David Thomson is the author of The Big Screen: The Story of the Movies—and What They Have Done to Us; Have You Seen . . . ? A Personal Introduction to 1,000 Films; and The New Biographical Dictionary of Film.
Laurence Olivier, Joan Plowright, Alan Bates, Roger Livesey,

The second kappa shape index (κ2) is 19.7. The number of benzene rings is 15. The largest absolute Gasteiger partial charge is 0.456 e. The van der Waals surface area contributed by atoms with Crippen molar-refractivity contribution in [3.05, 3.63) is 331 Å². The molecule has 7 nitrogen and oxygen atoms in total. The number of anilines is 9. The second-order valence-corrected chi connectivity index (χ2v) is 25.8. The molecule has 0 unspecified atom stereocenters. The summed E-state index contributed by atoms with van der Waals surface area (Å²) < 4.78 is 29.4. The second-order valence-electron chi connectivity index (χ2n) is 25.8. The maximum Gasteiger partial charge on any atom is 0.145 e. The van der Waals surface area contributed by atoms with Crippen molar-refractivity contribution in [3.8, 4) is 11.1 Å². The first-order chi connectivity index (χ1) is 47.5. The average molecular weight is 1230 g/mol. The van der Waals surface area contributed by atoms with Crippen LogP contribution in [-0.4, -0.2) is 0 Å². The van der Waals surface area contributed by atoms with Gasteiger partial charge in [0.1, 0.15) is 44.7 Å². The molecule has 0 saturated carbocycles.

“That’s right, chaps, remember we’re British!” That’s a running joke in this series, but it starts here. John Osborne’s screen adaptation of his tragicomisatiric play unabashedly retains an aura of theater, set against the evocative backdrop of a seedy seaside town. Laurence Olivier portrays a never-was music-hall comedian and philanderer, Archie Rice; Joan Plowright and Alan Bates (his screen debut), Archie’s grown children; Brenda de Banzie, his pitiable wife; and Roger Livesey, Archie’s father, the Colonel Blimp of the music-hall stage. When Archie announces, “I’m dead behind the eyes,” he puts a name to Olivier’s extraordinary feat in a role critics consider one of his best. Albert Finney’s first screen appearance lasts only minutes, but it is enough to make the absent brother Mick, off to fight the Suez War, a presence throughout, and his famous last words—“Life isn’t as bad as all that”—an anthem, as the music hall, the war, and England itself prove to be very like Archie Rice: bankrupt.